Self-attention is a mechanism that takes a sequence of tokens and produces a compact vector representation of that sequence, taking into account the relationships between the tokens. It is the only place within the LLM architecture where the relationships between the tokens are computed. Therefore, it forms the core of language comprehension, which entails understanding word relationships. Since it involves cross-token computations, it is also the most interesting place from an engineering perspective, as the computations can grow quite large, especially for longer sequences.

The input to the self-attention mechanism is the n_tokens x n_embd embedding matrix, with each row, or vector, representing an indivisual token4. Each of these vectors is then transformed into three distinct vectors, called “key”, “query” and “value” vectors. The transformation is achieved by multiplying the embedding vector of each token with the fixed wk, wq and wv matrices, which are part of the model parameters:

The key, query and value vectors
Multiplying the embedding vector of a token with the wk, wq and wv parameter matrices produces a "key", "query" and "value" vector for that token.

This process is repeated for every token, i.e. n_tokens times. Theoretically, this could be done in a loop but for efficiency all rows are transformed in a single operation using matrix multiplication, which does exactly that. The relevant code looks as follows:

// llama.cpp (simplified to remove use of cache)

// `cur` contains the input to the self-attention mechanism
struct ggml_tensor * K = ggml_mul_mat(ctx0,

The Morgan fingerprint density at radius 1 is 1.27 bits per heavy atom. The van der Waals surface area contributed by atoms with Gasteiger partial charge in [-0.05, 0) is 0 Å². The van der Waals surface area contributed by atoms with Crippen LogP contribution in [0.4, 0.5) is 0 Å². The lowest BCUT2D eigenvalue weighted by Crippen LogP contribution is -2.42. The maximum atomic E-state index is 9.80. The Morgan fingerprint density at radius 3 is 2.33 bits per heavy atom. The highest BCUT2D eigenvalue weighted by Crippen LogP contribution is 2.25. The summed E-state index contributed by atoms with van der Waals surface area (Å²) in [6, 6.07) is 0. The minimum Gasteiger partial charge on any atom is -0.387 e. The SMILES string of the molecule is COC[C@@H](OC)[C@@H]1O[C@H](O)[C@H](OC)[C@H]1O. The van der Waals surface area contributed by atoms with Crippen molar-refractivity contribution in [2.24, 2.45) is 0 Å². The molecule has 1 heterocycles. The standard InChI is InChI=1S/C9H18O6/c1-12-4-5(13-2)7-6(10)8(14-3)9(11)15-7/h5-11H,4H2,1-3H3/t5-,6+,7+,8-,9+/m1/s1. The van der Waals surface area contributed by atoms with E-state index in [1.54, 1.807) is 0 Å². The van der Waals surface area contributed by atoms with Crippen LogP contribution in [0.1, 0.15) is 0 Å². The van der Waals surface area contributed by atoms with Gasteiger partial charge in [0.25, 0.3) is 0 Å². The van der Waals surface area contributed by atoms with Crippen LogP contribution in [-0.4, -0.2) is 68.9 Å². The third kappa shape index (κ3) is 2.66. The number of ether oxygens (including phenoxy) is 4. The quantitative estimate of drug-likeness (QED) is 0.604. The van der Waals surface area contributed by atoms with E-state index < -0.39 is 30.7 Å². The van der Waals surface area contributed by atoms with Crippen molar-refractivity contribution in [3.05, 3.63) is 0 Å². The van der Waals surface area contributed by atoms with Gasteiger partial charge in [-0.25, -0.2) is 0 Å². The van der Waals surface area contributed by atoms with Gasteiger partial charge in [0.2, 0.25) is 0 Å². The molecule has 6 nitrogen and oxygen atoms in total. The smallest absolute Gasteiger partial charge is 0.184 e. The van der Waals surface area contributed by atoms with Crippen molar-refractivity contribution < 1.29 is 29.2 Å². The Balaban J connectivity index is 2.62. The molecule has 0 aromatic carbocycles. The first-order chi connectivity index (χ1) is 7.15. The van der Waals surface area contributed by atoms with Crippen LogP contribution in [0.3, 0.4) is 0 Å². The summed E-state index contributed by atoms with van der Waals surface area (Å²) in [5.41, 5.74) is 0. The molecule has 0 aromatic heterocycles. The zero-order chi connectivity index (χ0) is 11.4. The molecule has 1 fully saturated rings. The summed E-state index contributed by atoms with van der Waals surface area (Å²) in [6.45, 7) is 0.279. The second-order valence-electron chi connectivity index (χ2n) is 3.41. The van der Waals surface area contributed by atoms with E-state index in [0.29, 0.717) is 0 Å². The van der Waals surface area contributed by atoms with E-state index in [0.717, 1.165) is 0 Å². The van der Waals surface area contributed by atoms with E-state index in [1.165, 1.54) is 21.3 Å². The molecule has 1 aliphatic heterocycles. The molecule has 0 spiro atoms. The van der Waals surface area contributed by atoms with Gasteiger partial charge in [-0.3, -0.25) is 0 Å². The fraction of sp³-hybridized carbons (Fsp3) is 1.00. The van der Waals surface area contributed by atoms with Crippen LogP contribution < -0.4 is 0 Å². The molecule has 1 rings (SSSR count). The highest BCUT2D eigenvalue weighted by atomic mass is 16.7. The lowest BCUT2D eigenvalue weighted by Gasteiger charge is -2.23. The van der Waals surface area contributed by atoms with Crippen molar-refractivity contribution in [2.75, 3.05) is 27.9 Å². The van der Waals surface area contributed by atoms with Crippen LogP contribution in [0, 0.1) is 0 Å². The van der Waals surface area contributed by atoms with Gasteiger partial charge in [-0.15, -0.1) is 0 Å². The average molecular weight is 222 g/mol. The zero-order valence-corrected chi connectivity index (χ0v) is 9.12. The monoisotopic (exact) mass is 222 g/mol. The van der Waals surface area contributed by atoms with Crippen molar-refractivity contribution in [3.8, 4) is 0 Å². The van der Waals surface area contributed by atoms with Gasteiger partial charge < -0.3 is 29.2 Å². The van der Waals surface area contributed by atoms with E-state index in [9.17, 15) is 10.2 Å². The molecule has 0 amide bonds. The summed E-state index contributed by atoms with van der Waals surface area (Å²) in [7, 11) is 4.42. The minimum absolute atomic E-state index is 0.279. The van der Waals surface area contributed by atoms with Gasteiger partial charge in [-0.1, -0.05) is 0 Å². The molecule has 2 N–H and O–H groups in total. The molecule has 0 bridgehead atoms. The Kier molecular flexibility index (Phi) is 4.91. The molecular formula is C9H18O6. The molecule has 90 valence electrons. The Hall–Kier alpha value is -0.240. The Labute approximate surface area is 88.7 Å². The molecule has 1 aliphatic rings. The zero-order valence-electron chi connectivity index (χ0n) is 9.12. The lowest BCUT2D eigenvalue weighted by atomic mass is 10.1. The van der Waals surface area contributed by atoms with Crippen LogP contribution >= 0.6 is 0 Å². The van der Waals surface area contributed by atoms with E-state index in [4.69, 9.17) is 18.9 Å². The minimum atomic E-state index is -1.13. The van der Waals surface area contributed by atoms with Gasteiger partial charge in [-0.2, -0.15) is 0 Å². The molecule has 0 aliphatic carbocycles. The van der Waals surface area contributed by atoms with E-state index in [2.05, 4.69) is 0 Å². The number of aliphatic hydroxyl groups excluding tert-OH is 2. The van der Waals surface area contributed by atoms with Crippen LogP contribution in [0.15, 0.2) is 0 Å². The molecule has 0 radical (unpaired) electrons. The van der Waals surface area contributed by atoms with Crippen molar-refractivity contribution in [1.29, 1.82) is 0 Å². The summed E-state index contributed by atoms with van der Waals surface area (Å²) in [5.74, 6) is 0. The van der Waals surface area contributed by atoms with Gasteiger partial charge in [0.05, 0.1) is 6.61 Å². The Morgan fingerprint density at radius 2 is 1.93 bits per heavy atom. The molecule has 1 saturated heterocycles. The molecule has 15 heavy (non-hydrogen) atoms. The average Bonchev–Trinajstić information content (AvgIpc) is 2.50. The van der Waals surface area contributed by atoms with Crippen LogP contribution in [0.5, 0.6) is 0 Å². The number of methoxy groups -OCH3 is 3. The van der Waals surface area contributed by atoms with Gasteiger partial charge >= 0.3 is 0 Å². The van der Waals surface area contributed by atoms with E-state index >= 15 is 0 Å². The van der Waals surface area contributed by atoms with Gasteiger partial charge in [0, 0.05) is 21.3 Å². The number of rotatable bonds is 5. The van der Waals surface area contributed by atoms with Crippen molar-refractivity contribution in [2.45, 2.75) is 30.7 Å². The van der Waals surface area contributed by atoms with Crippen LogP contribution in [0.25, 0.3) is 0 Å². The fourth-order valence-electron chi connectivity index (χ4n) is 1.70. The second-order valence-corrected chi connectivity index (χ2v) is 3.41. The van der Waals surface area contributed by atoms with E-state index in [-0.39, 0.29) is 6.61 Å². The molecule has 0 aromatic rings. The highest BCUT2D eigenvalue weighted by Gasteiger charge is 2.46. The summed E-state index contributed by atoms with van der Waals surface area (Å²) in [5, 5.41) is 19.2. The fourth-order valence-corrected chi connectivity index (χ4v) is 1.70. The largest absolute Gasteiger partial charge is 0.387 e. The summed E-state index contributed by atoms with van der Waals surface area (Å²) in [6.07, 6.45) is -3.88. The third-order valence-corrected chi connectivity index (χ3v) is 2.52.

model.layers[il].wk, cur);
struct ggml_tensor * Q = ggml_mul_mat(ctx0,
    model.layers[il].wq, cur);
struct ggml_tensor * V = ggml_mul_mat(ctx0,
    model.layers[il].wv, cur);

We end up with K,Q and V: Three matrices, also of size n_tokens x n_embd, with the key, query and value vectors for each token stacked together.

The next step of self-attention involves multiplying the matrix Q, which contains the stacked query vectors, with the transpose of the matrix K, which contains the stacked key vectors. For those less familiar with matrix operations, this operation essentially calculates a joint score for each pair of query and key vectors. We will use the notation S(i,j) to denote the score of query i with key j.

This process yield n_tokens^2 scores, one for each query-key pair, packed within a single matrix called KQ. This matrix is subsequently masked to remove the entries above the diagonal:

The key, query and value vectors
A joint score S(i,j) is calculated for each query-key pair by multiplying Q with the transpose of K. The result shown here is for the first four tokens, along with the tokens represented by each score. The masking step ensures that only scores between a token and its preceding tokens are kept. An intermediate scaling operation has been omitted for simplicity.

The masking operation is a critical step. For each token it retains scores only with its preceeding tokens. During the training phase, this constraint ensures that the LLM learns to predict tokens based solely on past tokens, rather than future ones. Moreover, as we’ll explore in more detail later, it allows for significant optimizations when predicting future tokens.

The last step of self-attention involves multiplying the masked scoring KQ_masked with the value vectors from before5. Such a matrix multiplication operation creates a weighted sum of the value vectors of all preceeding tokens, where the weights are the scores S(i,j). For example, for the fourth token ics it creates a weighted sum of the value vectors of Quant, um, ▁mechan and ics with the weights S(3,0) to S(3,3), which themselves were calculated from the query vector of ics and all preceeding key vectors.

The KQV matrix
The KQV matrix contains weighted sums of the value vectors. For example, the highlighted last row is a weighted sum of the first four value vectors, with the weights being the highlighted scores.

The KQV matrix concludes the self-attention mechanism. The relevant code implementing self-attention was already presented before in the context of general tensor computations, but now you are better equipped fully understand it.

The layers of the Transformer